Interdisciplinary Approach for Big Data and Agriculture

Mon, 20, November, 2017 by Food from Thought

Emily Duncan and Andrew Nixon are Food From Thought Research Assistants with Food From Thought, and Katya Kudashinka and Nasrin Husseini are Arrell Scholars.

FeedBack is a blog of reflections by the 2017 AFI-FFT Grad Cohort on their experiences so far in the program.

We are a group of graduate students working with Food from Thought and the Arrell Food Institute to create innovative solutions that will transform the global food system.  The four of us gravitated towards the issue of the use of big data in agriculture.  With the advances in new technologies, such as drones, sensors, and robotics, digital agricultural devices are now gathering mass amounts of data.  With this digital revolution comes challenges in data governance, building data infrastructure, and providing support to farmers to effectively use these tools.  To address this challenge, our team comes from various academic and experiential backgrounds offering a unique perspective to understanding big data and agriculture.

Emily is currently pursuing a M.A. in Geography within the College of Social and Applied Human Sciences.  Her current research focuses on the social consequences of precision agriculture, particularly focusing on understanding changes to the relationship between technology retailers and farmers due to the introduction of data-gathering technologies.  As a human geographer, her approach to big data in agriculture focuses on understanding how new approaches to farming can be introduced in an equitable and sustainable manner.

After graduating from the University of Guelph in 2014 with a degree in Leadership and Organizational management, Andrew has spent the last three years as a consultant working to improve local food networks and address sustainability issues in the tree fruit and nut industry, working with large multinational companies that share these same values, such as Ferrero. He is now entering his first year of a Masters of Arts in Management within the College of Business and Economics. His research will focus on enabling managers to more efficiently and effectively diffuse new crops into the food system.

Katya was raised on a farm in Siberia, Russia, studied engineering in Saint-Petersburg, and moved to Canada ten years ago where she completed a degree in computer science, then an MBA at the University of Toronto. Her vision is to participate in a new future for agriculture that employs advanced data science to enhance crop yields and increase food production productivity for humankind. Two years ago Katya founded UDIO AgTech, a Canadian startup that applies machine learning to optimize irrigation on farms. Prior to UDIO, she gained six years of industry experience at IBM and the CPP Investment Board. Katya is now focused on advancing her skills in the application of machine learning through a Ph.D. in the School of Engineering.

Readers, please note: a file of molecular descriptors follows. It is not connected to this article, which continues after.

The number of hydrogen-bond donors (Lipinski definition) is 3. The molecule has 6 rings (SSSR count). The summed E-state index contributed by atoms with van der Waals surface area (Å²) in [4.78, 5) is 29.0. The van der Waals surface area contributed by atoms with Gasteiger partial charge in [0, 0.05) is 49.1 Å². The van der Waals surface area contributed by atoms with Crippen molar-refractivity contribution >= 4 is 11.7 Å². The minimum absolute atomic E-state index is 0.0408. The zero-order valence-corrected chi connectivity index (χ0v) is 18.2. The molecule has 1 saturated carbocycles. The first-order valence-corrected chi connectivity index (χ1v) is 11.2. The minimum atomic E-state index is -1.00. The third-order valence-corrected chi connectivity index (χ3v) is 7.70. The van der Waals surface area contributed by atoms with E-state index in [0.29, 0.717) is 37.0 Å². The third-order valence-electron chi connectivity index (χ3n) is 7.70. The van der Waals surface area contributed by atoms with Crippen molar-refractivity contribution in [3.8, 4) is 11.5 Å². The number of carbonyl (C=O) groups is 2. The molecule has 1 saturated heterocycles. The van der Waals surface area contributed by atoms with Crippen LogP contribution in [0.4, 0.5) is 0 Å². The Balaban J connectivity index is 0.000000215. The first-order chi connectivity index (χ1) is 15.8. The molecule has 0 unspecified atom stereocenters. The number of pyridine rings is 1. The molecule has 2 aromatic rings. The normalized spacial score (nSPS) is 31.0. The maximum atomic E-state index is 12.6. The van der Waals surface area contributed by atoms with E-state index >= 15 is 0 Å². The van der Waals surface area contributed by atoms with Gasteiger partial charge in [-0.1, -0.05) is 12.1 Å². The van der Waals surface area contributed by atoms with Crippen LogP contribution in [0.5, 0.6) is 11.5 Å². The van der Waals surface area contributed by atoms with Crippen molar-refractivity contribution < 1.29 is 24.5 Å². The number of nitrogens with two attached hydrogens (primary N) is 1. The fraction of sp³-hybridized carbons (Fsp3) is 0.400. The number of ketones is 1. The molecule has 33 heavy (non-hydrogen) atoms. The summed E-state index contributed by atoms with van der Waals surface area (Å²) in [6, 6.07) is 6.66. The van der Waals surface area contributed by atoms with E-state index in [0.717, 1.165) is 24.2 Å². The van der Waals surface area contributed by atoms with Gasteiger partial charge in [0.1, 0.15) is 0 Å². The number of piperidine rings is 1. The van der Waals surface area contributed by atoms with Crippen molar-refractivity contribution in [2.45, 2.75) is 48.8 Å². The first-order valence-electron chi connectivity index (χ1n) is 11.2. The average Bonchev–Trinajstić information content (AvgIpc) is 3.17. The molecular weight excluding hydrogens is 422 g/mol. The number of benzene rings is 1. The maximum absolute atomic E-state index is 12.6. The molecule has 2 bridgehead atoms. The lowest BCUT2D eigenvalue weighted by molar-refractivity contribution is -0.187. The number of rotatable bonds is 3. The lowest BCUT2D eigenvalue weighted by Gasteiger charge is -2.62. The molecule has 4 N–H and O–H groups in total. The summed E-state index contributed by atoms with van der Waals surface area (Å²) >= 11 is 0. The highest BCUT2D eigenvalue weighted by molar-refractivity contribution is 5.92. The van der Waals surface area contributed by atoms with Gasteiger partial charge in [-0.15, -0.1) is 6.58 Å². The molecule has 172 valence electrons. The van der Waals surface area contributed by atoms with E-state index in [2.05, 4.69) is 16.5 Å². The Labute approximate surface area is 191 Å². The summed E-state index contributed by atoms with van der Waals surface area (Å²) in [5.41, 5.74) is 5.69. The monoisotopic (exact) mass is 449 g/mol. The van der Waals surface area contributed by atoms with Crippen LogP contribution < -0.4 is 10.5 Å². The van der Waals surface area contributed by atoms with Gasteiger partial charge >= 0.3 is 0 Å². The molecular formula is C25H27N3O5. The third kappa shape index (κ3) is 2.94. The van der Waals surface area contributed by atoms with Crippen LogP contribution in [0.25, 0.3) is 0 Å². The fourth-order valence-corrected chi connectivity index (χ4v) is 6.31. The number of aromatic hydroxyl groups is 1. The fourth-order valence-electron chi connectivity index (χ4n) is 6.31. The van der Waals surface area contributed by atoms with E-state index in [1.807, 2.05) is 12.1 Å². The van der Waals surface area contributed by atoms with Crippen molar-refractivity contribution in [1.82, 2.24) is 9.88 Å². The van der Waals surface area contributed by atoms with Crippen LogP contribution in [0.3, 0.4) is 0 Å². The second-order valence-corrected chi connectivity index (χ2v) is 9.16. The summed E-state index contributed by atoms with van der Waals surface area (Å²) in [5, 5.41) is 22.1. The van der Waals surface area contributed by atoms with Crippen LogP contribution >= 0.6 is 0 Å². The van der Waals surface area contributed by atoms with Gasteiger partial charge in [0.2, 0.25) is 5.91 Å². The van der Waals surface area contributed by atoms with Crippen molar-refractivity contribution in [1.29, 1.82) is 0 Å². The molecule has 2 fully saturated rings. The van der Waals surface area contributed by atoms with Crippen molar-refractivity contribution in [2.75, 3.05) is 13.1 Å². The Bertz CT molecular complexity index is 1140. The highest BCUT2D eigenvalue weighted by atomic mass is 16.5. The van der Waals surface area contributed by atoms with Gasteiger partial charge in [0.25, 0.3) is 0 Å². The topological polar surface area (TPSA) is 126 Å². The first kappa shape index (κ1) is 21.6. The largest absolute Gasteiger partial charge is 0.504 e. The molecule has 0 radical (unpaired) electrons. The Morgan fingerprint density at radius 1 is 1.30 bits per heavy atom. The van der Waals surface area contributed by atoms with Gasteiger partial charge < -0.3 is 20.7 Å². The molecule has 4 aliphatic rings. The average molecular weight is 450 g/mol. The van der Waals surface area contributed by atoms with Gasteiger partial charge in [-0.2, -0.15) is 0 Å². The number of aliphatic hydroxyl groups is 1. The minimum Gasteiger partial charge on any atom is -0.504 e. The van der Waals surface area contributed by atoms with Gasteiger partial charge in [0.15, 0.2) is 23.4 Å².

Nasrin finished her DVM program in Kabul, Afghanistan.  During that time, it was a great challenge for women to study after Taliban period; however she graduated on the top of her class. She moved to Canada five years ago and after working in veterinary field, she started her master’s program at the University of Guelph. Nasrin’s research is focused on studying the resilience of high immune responder beef cattle in context of climate change, and being part of the big data group, she believes that creating a connection between farmers, industry, researchers, and other relevant sections will help transfer knowledge and innovations, and optimize usage of the big data which is already available.

Given that the issue of big data in agriculture is multi-faceted, we strongly believe that our interdisciplinary team is well positioned to deal with these issues, from the technical elements of digital tool design, to understanding various agricultural elements, to asking the social questions of governance of data.  Working together with students outside our departments has been an enriching academic experience, where we are learning new project management strategies, effectively communicating from our own disciplines, and we think that there should be more initiatives like this on campus for both graduate and undergraduate students.  This initiative allows us to take our ideas on the data issues project back to the wider group of Arrell Scholars and Research Assistants, as well as the experienced and knowledgeable facilitators of this initiative, to get more diverse perspectives and insights from the wide range of expertise.  The global food system connects us all as we all have to eat, therefore, interdisciplinary research is a necessity to solve the complex issues facing us, and we are excited to be a part of a project like this through the Arrell Food Institute.